So, the puzzle I am left with is this - Mr Arnold was very attached to this painting and donated it to a gallery rather than sell it, even though it had cost him a fortune.  He obviously had fond memories of the models in the painting but here is the question: he remembers running around with them in 1890, before Cowper had really started to paint professionally, but the painting of them was not exhibited until 1940.  

When and how did Frank Cadogan Cowper paint that picture?

The Ugly Duckling (1950)

There is much to recommend it being a painting from 1940: firstly, you are not exactly allowed to drag any old picture out of your attic and shove it on display as your picture of the year, and that would also beg the question of why Cowper hadn't displayed it over the intervening 50 years.  Also, the dresses, although worn with bonnets, are quite modern and much like ones worn by the various young women whose portraits Cowper painted in later years. However, the women were of an age with Cowper, so had he met them when young?  Had he made sketches of them and brought out those sketches when considering this work, sixty years later?  It's even not out of the question that Mr Arnold had photographs of the women he obviously remembered with such fondness and as he was friends with Cowper, maybe the artist had used the photographs as inspiration.  I want to know more!

Sadly, unless anyone has information about the Golden Butterfly and her beautiful-voiced friend, it will remain something of a tantalizing mystery...

Monday, 11 September 2017

If Hope Were Not, Heart Should Break

Recently I was discussing next year's Burne-Jones exhibition at the Tate on Facebook and I said I hoped that they would talk about Fanny Cornforth.  It's not that I'm Fanny obsessed (okay, my life is almost entirely Fanny-centric), but I have always been fascinated how Fanny and Ned got together in the first place. In this post I wrote a few years back, I talked about how Ned and Fanny have always been one of art's odd couples because they didn't seem to match, aesthetically speaking.  Then again, I have always loved this picture...

Hope (1862) Edward Burne-Jones
It is one of Burne-Jones' most lovely, if unfinished, paintings, and I have always regretted we couldn't see the rest of the image.  What was the vision of her? What made Fanny personify 'Hope' for the artist and what did that vision entail?  Come to think of it, Burne-Jones spent a lot of time thinking about hope.  What was Burne-Jones hoping for?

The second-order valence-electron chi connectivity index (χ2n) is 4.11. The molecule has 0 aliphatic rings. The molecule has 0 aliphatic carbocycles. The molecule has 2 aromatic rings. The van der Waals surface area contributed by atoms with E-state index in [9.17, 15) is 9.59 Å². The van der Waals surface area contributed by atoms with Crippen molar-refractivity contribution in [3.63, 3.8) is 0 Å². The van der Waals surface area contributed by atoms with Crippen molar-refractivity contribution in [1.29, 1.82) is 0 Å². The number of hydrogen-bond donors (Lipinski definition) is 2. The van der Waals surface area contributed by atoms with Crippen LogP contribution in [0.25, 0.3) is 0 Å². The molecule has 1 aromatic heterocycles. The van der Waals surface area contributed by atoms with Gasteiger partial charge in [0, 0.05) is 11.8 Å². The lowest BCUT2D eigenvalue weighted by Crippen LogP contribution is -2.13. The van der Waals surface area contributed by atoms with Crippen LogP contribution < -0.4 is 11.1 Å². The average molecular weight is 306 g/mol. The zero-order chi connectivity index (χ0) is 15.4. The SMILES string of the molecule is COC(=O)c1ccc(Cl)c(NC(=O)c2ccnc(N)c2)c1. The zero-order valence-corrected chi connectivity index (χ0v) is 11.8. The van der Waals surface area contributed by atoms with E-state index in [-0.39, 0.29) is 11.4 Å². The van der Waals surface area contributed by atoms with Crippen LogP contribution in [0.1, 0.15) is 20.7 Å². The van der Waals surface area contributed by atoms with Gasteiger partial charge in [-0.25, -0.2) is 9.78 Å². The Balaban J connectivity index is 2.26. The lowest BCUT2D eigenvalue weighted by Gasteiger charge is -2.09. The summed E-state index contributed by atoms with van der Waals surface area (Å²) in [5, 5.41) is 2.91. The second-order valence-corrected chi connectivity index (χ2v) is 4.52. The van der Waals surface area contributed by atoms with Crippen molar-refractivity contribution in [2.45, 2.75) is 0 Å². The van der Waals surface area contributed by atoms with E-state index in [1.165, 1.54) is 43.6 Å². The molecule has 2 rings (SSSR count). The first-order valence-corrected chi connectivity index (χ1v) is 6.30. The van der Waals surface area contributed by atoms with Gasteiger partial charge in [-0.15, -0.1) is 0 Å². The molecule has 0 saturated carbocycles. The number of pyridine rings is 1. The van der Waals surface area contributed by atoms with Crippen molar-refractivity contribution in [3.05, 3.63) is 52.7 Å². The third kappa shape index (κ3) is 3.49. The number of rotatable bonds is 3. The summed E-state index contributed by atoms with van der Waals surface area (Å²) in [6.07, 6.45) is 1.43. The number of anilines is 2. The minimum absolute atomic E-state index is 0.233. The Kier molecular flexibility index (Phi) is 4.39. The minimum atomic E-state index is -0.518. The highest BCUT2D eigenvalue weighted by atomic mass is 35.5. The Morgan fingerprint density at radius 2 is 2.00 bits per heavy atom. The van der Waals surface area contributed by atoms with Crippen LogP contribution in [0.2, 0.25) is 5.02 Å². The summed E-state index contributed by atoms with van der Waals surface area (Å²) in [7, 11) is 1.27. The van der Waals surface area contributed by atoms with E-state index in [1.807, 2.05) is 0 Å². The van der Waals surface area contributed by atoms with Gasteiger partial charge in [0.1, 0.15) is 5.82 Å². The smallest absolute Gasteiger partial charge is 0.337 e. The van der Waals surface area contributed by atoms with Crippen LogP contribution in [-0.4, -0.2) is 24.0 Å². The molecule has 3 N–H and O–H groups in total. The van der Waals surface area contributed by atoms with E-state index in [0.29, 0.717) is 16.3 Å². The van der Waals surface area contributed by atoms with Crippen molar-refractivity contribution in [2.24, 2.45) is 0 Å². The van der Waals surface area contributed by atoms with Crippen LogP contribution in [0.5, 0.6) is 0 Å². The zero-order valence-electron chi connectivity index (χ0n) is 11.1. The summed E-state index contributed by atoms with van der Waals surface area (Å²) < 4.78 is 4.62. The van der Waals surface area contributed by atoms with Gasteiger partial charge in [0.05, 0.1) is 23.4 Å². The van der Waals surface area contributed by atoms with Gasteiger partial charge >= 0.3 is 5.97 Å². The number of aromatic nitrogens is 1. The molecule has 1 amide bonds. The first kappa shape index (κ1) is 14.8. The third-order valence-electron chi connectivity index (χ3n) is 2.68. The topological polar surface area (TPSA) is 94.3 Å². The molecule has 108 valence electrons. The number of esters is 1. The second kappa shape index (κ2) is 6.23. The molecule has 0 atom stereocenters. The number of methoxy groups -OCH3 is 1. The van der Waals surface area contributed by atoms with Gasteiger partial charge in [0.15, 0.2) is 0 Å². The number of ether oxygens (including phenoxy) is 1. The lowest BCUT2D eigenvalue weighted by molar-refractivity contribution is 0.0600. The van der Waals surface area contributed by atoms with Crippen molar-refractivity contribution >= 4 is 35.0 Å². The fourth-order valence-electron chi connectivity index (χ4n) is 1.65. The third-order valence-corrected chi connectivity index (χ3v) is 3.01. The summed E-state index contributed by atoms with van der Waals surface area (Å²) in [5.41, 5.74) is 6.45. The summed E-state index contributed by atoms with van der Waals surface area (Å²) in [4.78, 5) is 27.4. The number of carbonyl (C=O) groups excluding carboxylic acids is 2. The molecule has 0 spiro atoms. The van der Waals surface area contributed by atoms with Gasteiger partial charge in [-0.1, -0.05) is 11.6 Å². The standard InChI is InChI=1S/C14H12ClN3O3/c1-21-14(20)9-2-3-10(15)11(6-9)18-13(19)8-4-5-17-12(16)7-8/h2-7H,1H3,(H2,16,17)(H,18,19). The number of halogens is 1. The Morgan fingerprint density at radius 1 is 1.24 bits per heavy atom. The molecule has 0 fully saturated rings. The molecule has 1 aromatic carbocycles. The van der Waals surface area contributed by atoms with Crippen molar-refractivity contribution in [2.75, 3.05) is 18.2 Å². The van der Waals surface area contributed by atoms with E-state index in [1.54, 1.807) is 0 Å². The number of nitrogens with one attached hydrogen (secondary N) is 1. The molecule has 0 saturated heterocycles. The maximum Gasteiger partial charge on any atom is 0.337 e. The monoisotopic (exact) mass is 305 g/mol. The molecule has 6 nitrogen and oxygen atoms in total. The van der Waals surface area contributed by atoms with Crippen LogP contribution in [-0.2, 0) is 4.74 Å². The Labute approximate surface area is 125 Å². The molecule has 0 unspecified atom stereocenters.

If Hope Were Not, Heart Should Break (1890s)
The quote comes either from a Stuart clergyman, Thomas Fuller, or a thirteenth century proverb, but the meaning is obvious - don't give up, things will get better etc etc, but also possibly more than that.  Hope is essential for living, it is hope that keeps us going.  It is an acknowledgement of the power of nil desperandum.  I began to wonder if there was a connection between the images of Hope and the times in which they were painted.  Did Burne-Jones acknowledge his need for hope at certain times and the paintings were material manifestations of these feelings, or was it just a subject he liked? And what does all that have to do with an unfinished painting of Fanny Cornforth?

Hope (1896) 
This Hope (1896) was painted towards the end of Burne-Jones' life, and was commissioned by Mrs George Marston Whitin of Whitinsville, Massachusetts. She wanted dancing girls but the artist needed Hope.  His best friend, William Morris, had just died and that had dealt a severe blow to him and his work.  He offered Mrs George Marston  Whitin a painting of a figure reaching up to the heavens, despite the bars that obscure her view. It was at this point he needed to reach up, despite being shackled to the sadness of life.

Windows at St Margaret's Church, Hopton-on-Sea
The 1896 oil painting was a copy of an early watercolour from 1871, which had served as a draft for a stained glass window.  1871 was during a personally disastrous period for the artist and his family, much of which was self-inflicted.  In Georgiana Burne-Jones' diary the period 1868-71 are simply recorded as 'Heart, thou and I here, sad and alone', as her husband conducted a destructive affair with Maria Zambaco.  Even though the climax of the affair had been in 1869, with the attempted suicide of Zambaco in the street while Burne-Jones clung to her, Zambaco's image haunted the artist's work and no doubt caused much tension and pain within the marriage.  No wonder Burne-Jones needed some optimism that it would all blow over.